Almost twelve years ago in San Antonio, an Arizona baby (“Baby Gabriel”) went missing. His mother, Elizabeth Johnson, told the child’s father by phone he could find his baby in a dumpster. She told authorities she’d “given him up for adoption” to two strangers at Raymond Rimkus Park. To this day, Baby Gabriel has never been found. The “did she or didn’t she” question in that case remains tragically unanswered, and his family is left to live in agony as a result.
We were surprised, back then, that while the media called adoption agencies to ask their opinion of the case, law enforcement did not. It seemed that contacting local adoption agencies would be the first place to go to determine if a mother being questioned that recently sought services? But it didn’t happen back then, and it still doesn’t, curiously enough. Still: nobody makes an intentional adoption plan merely by accident.
These days, it’s very uncommon for anyone to surrender a child without ever having known anything of where the child is being placed and with whom. It is not possible to do a legal adoption without a licensed agency or attorney being involved. And a parent cannot voluntarily surrender a child for adoption without being legally placed under oath and executing a multi-page relinquishment form before witnesses and a notary public.
Any birthmother who does do a legal relinquishment is provided a copy of the paperwork afterwards, whether or not she wishes to keep it. And most do know where the child is, and with whom, whether or not they wish to share this detail. Birthparents do not have a legal right, in agency adoptions in Texas, to revoke their consent, but they can certainly account for who handled the adoption on their child’s behalf, especially if law enforcement needed to know more.
(Even Casey Anthony knew this, which is why she presumably blamed it on the babysitter.)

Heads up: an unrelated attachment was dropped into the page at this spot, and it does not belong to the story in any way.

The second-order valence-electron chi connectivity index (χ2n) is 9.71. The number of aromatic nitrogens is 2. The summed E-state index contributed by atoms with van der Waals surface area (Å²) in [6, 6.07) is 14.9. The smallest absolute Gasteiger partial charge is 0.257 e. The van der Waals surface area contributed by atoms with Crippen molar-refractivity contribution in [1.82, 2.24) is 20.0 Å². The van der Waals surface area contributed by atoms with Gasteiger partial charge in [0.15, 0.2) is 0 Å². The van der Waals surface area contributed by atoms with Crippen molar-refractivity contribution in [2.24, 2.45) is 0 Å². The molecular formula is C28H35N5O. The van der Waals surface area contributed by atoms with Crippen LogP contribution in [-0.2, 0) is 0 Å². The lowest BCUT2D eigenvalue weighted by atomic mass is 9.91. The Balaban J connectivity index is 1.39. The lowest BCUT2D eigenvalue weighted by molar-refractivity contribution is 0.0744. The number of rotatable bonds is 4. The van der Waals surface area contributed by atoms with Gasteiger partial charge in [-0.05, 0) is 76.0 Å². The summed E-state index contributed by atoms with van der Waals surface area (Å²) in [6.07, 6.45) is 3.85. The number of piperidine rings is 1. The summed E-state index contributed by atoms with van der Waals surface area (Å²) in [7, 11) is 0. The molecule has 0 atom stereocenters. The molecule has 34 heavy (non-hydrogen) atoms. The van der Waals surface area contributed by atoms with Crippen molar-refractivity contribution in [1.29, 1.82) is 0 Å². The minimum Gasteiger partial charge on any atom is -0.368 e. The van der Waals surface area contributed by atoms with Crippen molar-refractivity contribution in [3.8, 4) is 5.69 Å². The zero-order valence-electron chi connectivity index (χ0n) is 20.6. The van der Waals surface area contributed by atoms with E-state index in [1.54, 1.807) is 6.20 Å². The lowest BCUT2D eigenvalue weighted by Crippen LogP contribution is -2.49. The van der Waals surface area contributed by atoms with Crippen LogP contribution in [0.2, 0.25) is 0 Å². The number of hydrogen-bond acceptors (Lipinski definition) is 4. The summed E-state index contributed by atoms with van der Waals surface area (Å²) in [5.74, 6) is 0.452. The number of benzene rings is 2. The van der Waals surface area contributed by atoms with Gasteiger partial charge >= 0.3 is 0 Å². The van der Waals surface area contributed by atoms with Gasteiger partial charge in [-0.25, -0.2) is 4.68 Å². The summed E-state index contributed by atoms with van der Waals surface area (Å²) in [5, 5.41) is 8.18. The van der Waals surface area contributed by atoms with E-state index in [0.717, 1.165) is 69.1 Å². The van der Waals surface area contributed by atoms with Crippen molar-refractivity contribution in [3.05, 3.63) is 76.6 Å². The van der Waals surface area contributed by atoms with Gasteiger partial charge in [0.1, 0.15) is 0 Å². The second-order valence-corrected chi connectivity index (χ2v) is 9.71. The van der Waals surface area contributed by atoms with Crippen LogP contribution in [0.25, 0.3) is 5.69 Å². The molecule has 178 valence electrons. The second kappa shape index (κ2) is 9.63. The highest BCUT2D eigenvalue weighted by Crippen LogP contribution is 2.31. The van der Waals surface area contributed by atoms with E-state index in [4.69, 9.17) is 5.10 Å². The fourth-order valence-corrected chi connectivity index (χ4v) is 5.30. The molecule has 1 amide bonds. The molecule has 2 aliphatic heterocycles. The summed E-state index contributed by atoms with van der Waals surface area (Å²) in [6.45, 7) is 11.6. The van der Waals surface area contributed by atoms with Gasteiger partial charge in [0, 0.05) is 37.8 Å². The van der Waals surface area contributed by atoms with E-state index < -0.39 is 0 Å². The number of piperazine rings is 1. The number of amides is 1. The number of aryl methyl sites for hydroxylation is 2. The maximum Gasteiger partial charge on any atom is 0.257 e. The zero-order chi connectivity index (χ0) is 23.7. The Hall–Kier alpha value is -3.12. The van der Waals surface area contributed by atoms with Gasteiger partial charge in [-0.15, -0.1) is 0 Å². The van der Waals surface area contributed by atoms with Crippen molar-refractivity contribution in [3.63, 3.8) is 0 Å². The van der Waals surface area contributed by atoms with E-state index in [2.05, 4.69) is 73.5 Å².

Nobody places without having good reason for doing so.
The one thing about D’Lanny’s words that does ring true is what she told her aunt about her reasons for having placed. As she said in a recorded conversation ten days after her alleged placement decision: “I wasn’t just leaving him with anybody. I know the family and they love him, and I’ve known them for two years and it’s like a clean slate for him, and he doesn’t have to worry about who his dad is or whom I am. I was ‘that kid’ growing up and I didn’t want that for him.”
Those last words are haunting: I was that kid growing up and I didn’t want that for him. She was painfully aware of needing to get her baby into a “better family situation.” And she had good reason for this, apparently. Matthew Dempsey, the father of D’Lanny’s baby, is a twenty-year-old serving a 42 year prison sentence for killing his own mother during a robbery when he was a teenager. Patricia Flores, James’ maternal grandmother and D’Lanny’s mom, is also in prison for the murder of a two-year-old grandchild in her care.
Clearly, both D’Lanny and James were at risk from the day he was born. D’Lanny was a teen mom with precious little support, and James was a child without an adequate safety net… as are far too many kids in Bexar County (and beyond.) Had D’Lanny made an adoption plan through Abrazo, she’d know where her son was today, and her family could have assurance of his welfare, along with law enforcement. Instead, she is in a jail cell awaiting trial, and her future is now looking as uncertain as her son’s once did.
It certainly seems that adoption was the best possible choice for both D’Lanny and James… but did she, or didn’t she?